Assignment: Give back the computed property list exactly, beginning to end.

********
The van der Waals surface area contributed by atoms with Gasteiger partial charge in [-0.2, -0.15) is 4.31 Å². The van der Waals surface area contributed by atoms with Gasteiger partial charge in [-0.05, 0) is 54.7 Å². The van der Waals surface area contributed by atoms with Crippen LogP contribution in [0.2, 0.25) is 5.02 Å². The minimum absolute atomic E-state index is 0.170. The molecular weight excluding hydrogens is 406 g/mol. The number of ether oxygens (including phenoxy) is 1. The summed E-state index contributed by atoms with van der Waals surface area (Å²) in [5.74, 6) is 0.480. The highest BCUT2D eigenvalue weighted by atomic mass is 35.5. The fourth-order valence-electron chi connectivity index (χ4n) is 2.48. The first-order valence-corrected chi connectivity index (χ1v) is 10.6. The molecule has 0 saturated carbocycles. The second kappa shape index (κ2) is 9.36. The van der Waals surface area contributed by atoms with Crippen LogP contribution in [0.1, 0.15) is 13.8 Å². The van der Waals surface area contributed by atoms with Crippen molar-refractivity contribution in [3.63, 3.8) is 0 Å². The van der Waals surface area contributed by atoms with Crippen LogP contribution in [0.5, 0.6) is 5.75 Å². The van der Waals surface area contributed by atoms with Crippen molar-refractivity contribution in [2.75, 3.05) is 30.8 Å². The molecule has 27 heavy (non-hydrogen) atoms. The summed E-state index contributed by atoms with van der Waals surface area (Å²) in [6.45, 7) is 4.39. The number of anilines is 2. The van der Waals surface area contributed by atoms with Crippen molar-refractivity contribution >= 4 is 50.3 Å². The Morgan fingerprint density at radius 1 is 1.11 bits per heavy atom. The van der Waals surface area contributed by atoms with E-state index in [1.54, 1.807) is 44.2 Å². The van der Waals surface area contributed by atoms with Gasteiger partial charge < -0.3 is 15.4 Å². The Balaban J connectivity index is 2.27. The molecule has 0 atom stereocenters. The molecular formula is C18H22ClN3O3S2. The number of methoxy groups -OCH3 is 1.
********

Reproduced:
The van der Waals surface area contributed by atoms with Gasteiger partial charge in [-0.2, -0.15) is 4.31 Å². The van der Waals surface area contributed by atoms with Gasteiger partial charge in [-0.05, 0) is 54.7 Å². The van der Waals surface area contributed by atoms with Crippen LogP contribution in [0.2, 0.25) is 5.02 Å². The minimum absolute atomic E-state index is 0.170. The molecular weight excluding hydrogens is 406 g/mol. The number of ether oxygens (including phenoxy) is 1. The summed E-state index contributed by atoms with van der Waals surface area (Å²) in [5.74, 6) is 0.480. The highest BCUT2D eigenvalue weighted by atomic mass is 35.5. The fourth-order valence-electron chi connectivity index (χ4n) is 2.48. The first-order valence-corrected chi connectivity index (χ1v) is 10.6. The molecule has 0 saturated carbocycles. The second kappa shape index (κ2) is 9.36. The van der Waals surface area contributed by atoms with Crippen LogP contribution in [0.1, 0.15) is 13.8 Å². The van der Waals surface area contributed by atoms with Crippen molar-refractivity contribution in [3.63, 3.8) is 0 Å². The van der Waals surface area contributed by atoms with Crippen LogP contribution in [0.5, 0.6) is 5.75 Å². The van der Waals surface area contributed by atoms with Crippen molar-refractivity contribution in [2.75, 3.05) is 30.8 Å². The molecule has 27 heavy (non-hydrogen) atoms. The summed E-state index contributed by atoms with van der Waals surface area (Å²) in [6.45, 7) is 4.39. The number of anilines is 2. The van der Waals surface area contributed by atoms with Crippen molar-refractivity contribution >= 4 is 50.3 Å². The Morgan fingerprint density at radius 1 is 1.11 bits per heavy atom. The van der Waals surface area contributed by atoms with E-state index in [1.54, 1.807) is 44.2 Å². The van der Waals surface area contributed by atoms with Gasteiger partial charge < -0.3 is 15.4 Å². The Balaban J connectivity index is 2.27. The molecule has 0 atom stereocenters. The molecular formula is C18H22ClN3O3S2. The number of methoxy groups -OCH3 is 1.